If you stuck on the half ton, you'll find many more choices in a TT and with a hitch weight of 12%, more in the range that you 1500 can handle.
2010 Rockwood 8280WS
2008 F250 CC Lariat SB 6.8L V10
I have about that same truck I think, unless I'm missing something? Mine is a 2007, 5.3 V-8 with 3.73 rearend, 4-wheel drive and my towing capacity is no where near 10,500 but rather 7,500. I know some of the half-tons do go up to around 11,000 but with bigger motor, 4.10 rearend and other equipment. I tow a 25 ft. 5th wheel with no slide-outs with a dry wt. of 5,300 lbs. 5th wheels are great but you are very limited as to size with a half-ton truck. Research it carefully.
Forget about the Tow Rating. Look on your driver's door pillar for your TOTAL payload capacity.
That number is what you can CARRY.
A fiver will put 20% of its weight on the pin, plus you WILL need a sliding hitch for what I suspect is a 5'6" truck box.
Add up the numbers to account for everything you will load in the truck. You will soon find out you have very little payload capacity left and anything but a VERY small fiver is probably going to significantly overload your truck.
Most fifth wheels will overload MOST 1/2 ton trucks. There are exceptions (eg a Ford F150 with the HD package), but they are few and far between.
Yours is not one of them.
My recommendation - stick with a TT.
1999 Sunnybrook 27RKFS Fiver.
2005 GMC Sierra 2500HD CC/SB/DA 2WD, LLY with LBZ air cleaner, 52 gal Titan tank, Bilsteins, Line-X, Westin steps, Prodigy, Retrax cover, 16K Superglide, 5th-Airborne pin-box, Multi-vex mirrors, TST TPMS.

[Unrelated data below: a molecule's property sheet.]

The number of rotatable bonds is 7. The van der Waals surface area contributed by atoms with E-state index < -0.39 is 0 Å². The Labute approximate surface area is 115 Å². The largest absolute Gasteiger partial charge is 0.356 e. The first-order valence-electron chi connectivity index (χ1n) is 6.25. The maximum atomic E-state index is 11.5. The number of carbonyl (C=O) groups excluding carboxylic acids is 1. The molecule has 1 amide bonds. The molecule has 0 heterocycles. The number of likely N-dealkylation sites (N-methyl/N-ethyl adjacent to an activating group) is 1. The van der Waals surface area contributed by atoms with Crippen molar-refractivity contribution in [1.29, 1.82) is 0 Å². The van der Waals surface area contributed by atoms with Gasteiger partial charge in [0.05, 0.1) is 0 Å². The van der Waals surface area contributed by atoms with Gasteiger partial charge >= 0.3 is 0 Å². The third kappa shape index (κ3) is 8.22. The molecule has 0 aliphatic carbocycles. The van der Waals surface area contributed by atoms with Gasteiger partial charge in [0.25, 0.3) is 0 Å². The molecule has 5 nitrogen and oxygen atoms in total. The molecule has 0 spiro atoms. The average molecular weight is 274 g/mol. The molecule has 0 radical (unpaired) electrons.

There are fifth wheels out there you can tow - just watch the weight. Typically a low roof design that you can't stand up in the bedroom, and around 30 total ft length with a rear or mid kitchen. They are out there.
If you let your eyes get bedazled by the bigger units (like I always do), you'll quickly find yourself with a heavier 5er than you can tow.
Just remember, the Dealer is not your friend. He will try to sell you anything.
Look for half-ton capable 5th wheels. Cougar has their High Country HE line and Jayco the Eagle Superlite HT line. Look for pin weights under 1200 pound. These will work with 6.5' beds as is. If your bed is shorter (Mine is 5'7"), you will need some type of slider to prevent hitting the rear of the cab. The Pullrite Slider is about 300lbs, so I'm using the Reese Sidewinder. This is an option on the Jayco line as the Reese Revolution.
Here is a link you may find helpful:
2011 F150 Super Crew EcoBoost, Short bed, Max Tow, Truxedo Lo Pro QT, SuperSprings, Bilstein HD shocks, Full-Race exhaust, Wagner Intercooler, Reese 16K hitch.
2012 Cougar High Country HE 299RKS 5th wheel, Reese Sidewinder pin box
Cougars lightest fifth wheel has an advertised pin weight of 1260 pounds. Since that is probably a "dry" pin weight, I would have serious doubts the OP's pickup could handle even that.
And Jaycos smallest Superlight fiver at 23 feet still has an advertised "dry" pin of 1055 and a GVWR of 9950 giving it close to a 2000 pin weight when all is done and finished.
No matter how manufacturers try to shave the numbers to sucker unsuspecting buyers in I just don't see any fivers practical for most 1/2 ton pickups. Especially a crew cab 1/2 ton Chevrolet, that can be loaded up to it's GVWR just with people and a small load in the bed.